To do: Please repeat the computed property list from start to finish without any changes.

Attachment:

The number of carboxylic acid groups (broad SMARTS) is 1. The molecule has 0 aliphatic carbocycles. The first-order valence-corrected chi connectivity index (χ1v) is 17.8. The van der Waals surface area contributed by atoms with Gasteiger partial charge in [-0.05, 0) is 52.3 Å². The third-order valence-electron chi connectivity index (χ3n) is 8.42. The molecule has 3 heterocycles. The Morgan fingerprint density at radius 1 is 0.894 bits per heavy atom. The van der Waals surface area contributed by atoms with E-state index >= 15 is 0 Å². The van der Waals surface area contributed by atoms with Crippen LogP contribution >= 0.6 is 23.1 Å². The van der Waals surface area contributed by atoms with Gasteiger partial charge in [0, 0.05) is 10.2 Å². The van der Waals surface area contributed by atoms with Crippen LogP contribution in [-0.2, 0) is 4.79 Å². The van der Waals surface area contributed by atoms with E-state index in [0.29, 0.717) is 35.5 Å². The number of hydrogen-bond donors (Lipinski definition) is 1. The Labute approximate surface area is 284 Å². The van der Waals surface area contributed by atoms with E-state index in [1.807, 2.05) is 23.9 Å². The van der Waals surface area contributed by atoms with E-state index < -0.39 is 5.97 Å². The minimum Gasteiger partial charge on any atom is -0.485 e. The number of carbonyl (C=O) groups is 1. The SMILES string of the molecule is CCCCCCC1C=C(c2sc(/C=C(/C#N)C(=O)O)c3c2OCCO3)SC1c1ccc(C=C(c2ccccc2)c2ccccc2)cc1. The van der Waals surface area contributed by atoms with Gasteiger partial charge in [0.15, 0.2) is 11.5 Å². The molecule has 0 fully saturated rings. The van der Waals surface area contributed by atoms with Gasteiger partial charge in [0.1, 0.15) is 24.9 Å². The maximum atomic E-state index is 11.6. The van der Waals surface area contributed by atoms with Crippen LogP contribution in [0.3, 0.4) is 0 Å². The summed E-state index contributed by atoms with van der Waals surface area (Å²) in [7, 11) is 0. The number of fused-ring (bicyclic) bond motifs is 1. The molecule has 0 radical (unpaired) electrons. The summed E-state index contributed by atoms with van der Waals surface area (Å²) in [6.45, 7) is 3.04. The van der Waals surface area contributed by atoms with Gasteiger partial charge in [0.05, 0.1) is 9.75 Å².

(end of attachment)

The number of carboxylic acid groups (broad SMARTS) is 1. The molecule has 0 aliphatic carbocycles. The first-order valence-corrected chi connectivity index (χ1v) is 17.8. The van der Waals surface area contributed by atoms with Gasteiger partial charge in [-0.05, 0) is 52.3 Å². The third-order valence-electron chi connectivity index (χ3n) is 8.42. The molecule has 3 heterocycles. The Morgan fingerprint density at radius 1 is 0.894 bits per heavy atom. The van der Waals surface area contributed by atoms with E-state index >= 15 is 0 Å². The van der Waals surface area contributed by atoms with Crippen LogP contribution >= 0.6 is 23.1 Å². The van der Waals surface area contributed by atoms with Gasteiger partial charge in [0, 0.05) is 10.2 Å². The van der Waals surface area contributed by atoms with Crippen LogP contribution in [-0.2, 0) is 4.79 Å². The van der Waals surface area contributed by atoms with E-state index in [0.29, 0.717) is 35.5 Å². The number of hydrogen-bond donors (Lipinski definition) is 1. The Labute approximate surface area is 284 Å². The van der Waals surface area contributed by atoms with E-state index in [1.807, 2.05) is 23.9 Å². The van der Waals surface area contributed by atoms with E-state index < -0.39 is 5.97 Å². The minimum Gasteiger partial charge on any atom is -0.485 e. The number of carbonyl (C=O) groups is 1. The SMILES string of the molecule is CCCCCCC1C=C(c2sc(/C=C(/C#N)C(=O)O)c3c2OCCO3)SC1c1ccc(C=C(c2ccccc2)c2ccccc2)cc1. The van der Waals surface area contributed by atoms with Gasteiger partial charge in [0.15, 0.2) is 11.5 Å². The molecule has 0 fully saturated rings. The van der Waals surface area contributed by atoms with Gasteiger partial charge in [0.1, 0.15) is 24.9 Å². The maximum atomic E-state index is 11.6. The van der Waals surface area contributed by atoms with Crippen LogP contribution in [0.3, 0.4) is 0 Å². The summed E-state index contributed by atoms with van der Waals surface area (Å²) in [7, 11) is 0. The number of fused-ring (bicyclic) bond motifs is 1. The molecule has 0 radical (unpaired) electrons. The summed E-state index contributed by atoms with van der Waals surface area (Å²) in [6.45, 7) is 3.04. The van der Waals surface area contributed by atoms with Gasteiger partial charge in [0.05, 0.1) is 9.75 Å².